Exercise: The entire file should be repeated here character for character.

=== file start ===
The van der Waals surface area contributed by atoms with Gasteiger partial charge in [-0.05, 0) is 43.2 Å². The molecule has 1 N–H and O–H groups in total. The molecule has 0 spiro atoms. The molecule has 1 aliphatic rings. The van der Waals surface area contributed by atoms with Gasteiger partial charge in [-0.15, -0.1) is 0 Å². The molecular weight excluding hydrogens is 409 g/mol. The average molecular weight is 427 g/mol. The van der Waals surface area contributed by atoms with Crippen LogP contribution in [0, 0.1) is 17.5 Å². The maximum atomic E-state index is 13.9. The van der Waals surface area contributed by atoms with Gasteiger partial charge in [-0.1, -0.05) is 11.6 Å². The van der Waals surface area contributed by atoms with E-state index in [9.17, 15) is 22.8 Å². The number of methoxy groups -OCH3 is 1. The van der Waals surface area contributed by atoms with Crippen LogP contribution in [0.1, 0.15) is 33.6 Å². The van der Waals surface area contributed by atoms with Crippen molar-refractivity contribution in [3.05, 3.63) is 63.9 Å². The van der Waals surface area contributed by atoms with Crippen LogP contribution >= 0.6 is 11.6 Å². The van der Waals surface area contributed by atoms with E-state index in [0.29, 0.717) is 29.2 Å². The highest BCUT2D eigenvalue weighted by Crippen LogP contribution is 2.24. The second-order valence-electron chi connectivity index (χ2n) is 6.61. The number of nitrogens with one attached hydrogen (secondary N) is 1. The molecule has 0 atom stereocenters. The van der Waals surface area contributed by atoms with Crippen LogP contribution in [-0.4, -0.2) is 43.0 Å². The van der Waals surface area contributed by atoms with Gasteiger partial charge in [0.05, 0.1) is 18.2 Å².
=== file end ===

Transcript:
The van der Waals surface area contributed by atoms with Gasteiger partial charge in [-0.05, 0) is 43.2 Å². The molecule has 1 N–H and O–H groups in total. The molecule has 0 spiro atoms. The molecule has 1 aliphatic rings. The van der Waals surface area contributed by atoms with Gasteiger partial charge in [-0.15, -0.1) is 0 Å². The molecular weight excluding hydrogens is 409 g/mol. The average molecular weight is 427 g/mol. The van der Waals surface area contributed by atoms with Crippen LogP contribution in [0, 0.1) is 17.5 Å². The maximum atomic E-state index is 13.9. The van der Waals surface area contributed by atoms with Gasteiger partial charge in [-0.1, -0.05) is 11.6 Å². The van der Waals surface area contributed by atoms with E-state index in [9.17, 15) is 22.8 Å². The number of methoxy groups -OCH3 is 1. The van der Waals surface area contributed by atoms with Crippen LogP contribution in [0.1, 0.15) is 33.6 Å². The van der Waals surface area contributed by atoms with Crippen molar-refractivity contribution in [3.05, 3.63) is 63.9 Å². The van der Waals surface area contributed by atoms with Crippen LogP contribution >= 0.6 is 11.6 Å². The van der Waals surface area contributed by atoms with E-state index in [0.29, 0.717) is 29.2 Å². The highest BCUT2D eigenvalue weighted by Crippen LogP contribution is 2.24. The second-order valence-electron chi connectivity index (χ2n) is 6.61. The number of nitrogens with one attached hydrogen (secondary N) is 1. The molecule has 0 atom stereocenters. The van der Waals surface area contributed by atoms with Crippen LogP contribution in [-0.4, -0.2) is 43.0 Å². The van der Waals surface area contributed by atoms with Gasteiger partial charge in [0.05, 0.1) is 18.2 Å².